Marlon Wayans on the crazy minds behind ''Little Man'': The actor, who plays a tiny con man in the Wayanses' latest comedy, tells Missy Schwartz about working with his brothers
In Little Man, the latest plunge into goofiness from Marlon, Shawn, and Keenen Ivory Wayans, the 6-foot-2 Marlon is shrunk, via the wonders of CGI, into a 2-foot-8 jewel thief posing as a baby. ”There are more special-effects shots in this than in damn Star Wars!” cracks Marlon, 33, the youngest of 10 brothers and sisters. ”It’s kind of like a cartoon, kind of surreal. Basically it’s a fun ride, man.” Well, sure. We’d expect nothing less from the outrageous trio who brought us the first two Scary Movies and White Chicks.
ENTERTAINMENT WEEKLY: Which of the three of you came up with the idea for Little Man?
MARLON WAYANS: Normally crazy Shawn comes up with this stuff, but this one was the brainchild of Keenen. He pulled it out of his head.
This is the fourth Wayans brothers movie. Are you most comfortable working with your family?
We just have really good chemistry. We’re in synch; I know what those guys are thinking. Keenen can direct me with a sound. We all grew up in the same house, we all have the same frame of reference, but different eras, with a different edge. I might be a little more wild, Shawn is kind of in the middle, and Keenen’s taught me to be more inclusive in terms of comedy.
He’s the leader of the trio, right?
That’s our godfather, man. He taught us the game since we were little kids. He would fly us out to California and get us out of New York, the projects. And he’d make us watch movies. We’d watch Kentucky Fried Movie, Monty Python and the Holy Grail, and he would tell us, ”I want you to watch this and I want you to tell me what’s funny about it, and tell me what you don’t like about it and how you would make it funnier.” And you know, me and Shawn used to write sketches when he came home from California to the projects. We’d cook him French toast, and me and Shawn would show him the jokes we came up with. It was a like show-and-tell.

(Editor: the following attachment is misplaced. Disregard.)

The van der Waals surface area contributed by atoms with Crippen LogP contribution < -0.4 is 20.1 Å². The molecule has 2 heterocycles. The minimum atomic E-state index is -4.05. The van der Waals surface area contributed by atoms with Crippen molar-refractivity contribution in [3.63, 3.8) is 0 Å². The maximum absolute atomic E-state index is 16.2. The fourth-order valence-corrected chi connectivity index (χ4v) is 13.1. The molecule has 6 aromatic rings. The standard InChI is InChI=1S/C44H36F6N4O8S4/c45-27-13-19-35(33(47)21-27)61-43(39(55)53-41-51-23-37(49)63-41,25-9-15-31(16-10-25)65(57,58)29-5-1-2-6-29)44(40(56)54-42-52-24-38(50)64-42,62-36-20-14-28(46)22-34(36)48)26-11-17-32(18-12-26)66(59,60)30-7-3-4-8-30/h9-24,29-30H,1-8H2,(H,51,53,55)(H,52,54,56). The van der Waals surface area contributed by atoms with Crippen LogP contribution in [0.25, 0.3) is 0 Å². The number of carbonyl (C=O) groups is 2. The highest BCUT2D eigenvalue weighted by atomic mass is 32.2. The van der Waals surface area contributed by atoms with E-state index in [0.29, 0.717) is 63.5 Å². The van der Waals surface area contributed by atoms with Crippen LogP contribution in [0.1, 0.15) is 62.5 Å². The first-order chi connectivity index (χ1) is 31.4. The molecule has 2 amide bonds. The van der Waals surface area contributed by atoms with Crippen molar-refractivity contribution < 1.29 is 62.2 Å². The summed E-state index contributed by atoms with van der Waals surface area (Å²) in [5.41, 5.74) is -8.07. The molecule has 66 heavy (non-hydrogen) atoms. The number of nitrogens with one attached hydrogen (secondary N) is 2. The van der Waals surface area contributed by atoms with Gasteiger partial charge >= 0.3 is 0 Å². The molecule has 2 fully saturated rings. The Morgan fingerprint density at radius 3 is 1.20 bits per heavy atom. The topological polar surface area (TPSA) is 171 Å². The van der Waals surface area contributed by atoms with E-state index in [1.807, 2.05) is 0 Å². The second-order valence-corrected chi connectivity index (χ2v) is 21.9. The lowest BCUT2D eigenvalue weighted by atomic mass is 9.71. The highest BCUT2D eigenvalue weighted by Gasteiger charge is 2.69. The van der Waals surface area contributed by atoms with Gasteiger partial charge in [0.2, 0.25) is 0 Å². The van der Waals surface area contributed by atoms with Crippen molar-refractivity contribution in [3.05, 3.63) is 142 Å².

You and your siblings sure have done right by your parents.
I love them, man. I can never do enough in my eyes. I look at the struggles they had to deal with. I look at my life and I go, You know what? I ain’t got problems. Life is good. Let me shut the f— up and not complain about it. I got two kids, and I got a little money in the bank. They did it with 10 kids, no money in the bank. My dad and my mom were like, How are we going to feed these little ones today? We called my dad an entre-poor-neur. He never really made money, but he always worked for himself. He sold condoms and sunglasses in neighborhood stores and he would sell beads, like Venus and Serena Williams’. They probably wouldn’t have no beads in their hair if it wasn’t for my dad.
You mentioned Keenen teaching you to be more inclusive. How has the Wayans brothers’ comedy brand changed over the years?
It started out kind of like hardcore hip-hop. When we did Scary Movie and Don’t Be a Menace…, we were pushing the envelope. Now I think we’re trying to…open the envelope and fit more people inside. We never want to hang our comedy on race or politics. Our job is entertainment.